Upon the binding of ATP molecules to nucleotide binding domains (NBDs), ATP-binding cassette (ABC) exporters undergo a conformational transition from an inward-facing (IF) to an outward-facing (OF) state. This molecular event is a typical example of chemo-mechanical coupling. However, the underlying mechanism remains unclear. In this study, we analyzed the IF→OF transition of a representative ABC exporter, MsbA, by solving the equation of motion under an elastic network model (ENM). ATP was represented as a single node in ENM or replaced by external forces...
2017: Biophysics and Physicobiology
Eiji Yamamoto
Many cellular functions, including cell signaling and related events, are regulated by the association of peripheral membrane proteins (PMPs) with biological membranes containing anionic lipids, e.g., phosphatidylinositol phosphate (PIP). This association is often mediated by lipid recognition modules present in many PMPs. Here, I summarize computational and theoretical approaches to investigate the molecular details of the interactions and dynamics of a lipid recognition module, the pleckstrin homology (PH) domain, on biological membranes...
2017: Biophysics and Physicobiology
Toshifumi Kumai
It is established knowledge that the action potential event of nerves is formed by the combination of a phasic inward Na(+) current and a following outward K(+) current which increases gradually. These changes in current are commonly referred to as conductance changes of channels for Na(+) and K(+) with time. On the other hand, electric requirements for action potential generation in phenomena such as anode break excitation, hyperpolarizing break stimulation and accommodation, strongly suggest an existence of an inductance factor in the plasma membrane of nerves...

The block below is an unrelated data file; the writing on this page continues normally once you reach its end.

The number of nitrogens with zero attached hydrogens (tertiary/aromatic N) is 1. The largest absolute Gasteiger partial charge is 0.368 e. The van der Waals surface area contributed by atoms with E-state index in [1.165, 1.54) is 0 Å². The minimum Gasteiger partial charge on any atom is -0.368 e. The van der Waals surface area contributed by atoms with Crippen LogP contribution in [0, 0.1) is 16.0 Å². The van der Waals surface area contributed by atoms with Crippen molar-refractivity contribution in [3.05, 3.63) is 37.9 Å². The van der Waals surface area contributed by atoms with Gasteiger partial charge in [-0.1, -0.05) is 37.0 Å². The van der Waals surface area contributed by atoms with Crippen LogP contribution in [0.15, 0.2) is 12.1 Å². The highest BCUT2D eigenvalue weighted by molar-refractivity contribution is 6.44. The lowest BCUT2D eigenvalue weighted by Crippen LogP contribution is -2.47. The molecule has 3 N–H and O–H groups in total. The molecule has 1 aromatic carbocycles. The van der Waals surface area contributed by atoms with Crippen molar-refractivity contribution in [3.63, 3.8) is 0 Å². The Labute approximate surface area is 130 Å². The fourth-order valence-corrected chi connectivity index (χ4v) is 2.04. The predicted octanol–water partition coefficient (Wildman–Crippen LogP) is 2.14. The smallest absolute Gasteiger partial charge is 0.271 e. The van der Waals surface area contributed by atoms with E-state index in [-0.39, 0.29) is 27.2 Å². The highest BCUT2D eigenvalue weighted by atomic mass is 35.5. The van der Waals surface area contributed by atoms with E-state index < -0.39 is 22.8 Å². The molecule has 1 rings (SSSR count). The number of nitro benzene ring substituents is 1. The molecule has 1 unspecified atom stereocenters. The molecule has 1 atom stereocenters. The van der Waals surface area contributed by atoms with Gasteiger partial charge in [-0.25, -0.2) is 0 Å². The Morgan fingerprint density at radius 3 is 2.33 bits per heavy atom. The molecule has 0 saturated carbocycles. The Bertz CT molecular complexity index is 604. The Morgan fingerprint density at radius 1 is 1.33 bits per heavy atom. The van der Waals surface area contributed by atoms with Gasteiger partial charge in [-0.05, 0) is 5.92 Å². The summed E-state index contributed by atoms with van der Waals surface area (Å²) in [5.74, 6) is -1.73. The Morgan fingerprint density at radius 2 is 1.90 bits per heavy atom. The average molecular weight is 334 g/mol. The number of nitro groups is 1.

2017: Biophysics and Physicobiology
Ayumi Hashimoto, Toyohiro Sawada, Kiyohisa Natsume
The study aimed to determine whether and how the activation of the acetylcholine receptor affects epileptiform discharges in the CA3 region in a rat hippocampus. Picrotoxin (100 μM), a GABAA receptor antagonist, was applied to a hippocampal slice to induce epileptiform discharges. The effects of the cholinergic agonist, carbachol, on the discharges were examined at the several concentrations (1-30 μM). Carbachol had different impacts on epileptiform discharges at the different concentrations. Relatively low concentrations of carbachol (<10 μM) increased the frequency but decreased the amplitude of the discharges...
2017: Biophysics and Physicobiology
Mikihiro Shibata, Hiroki Watanabe, Takayuki Uchihashi, Toshio Ando, Ryohei Yasuda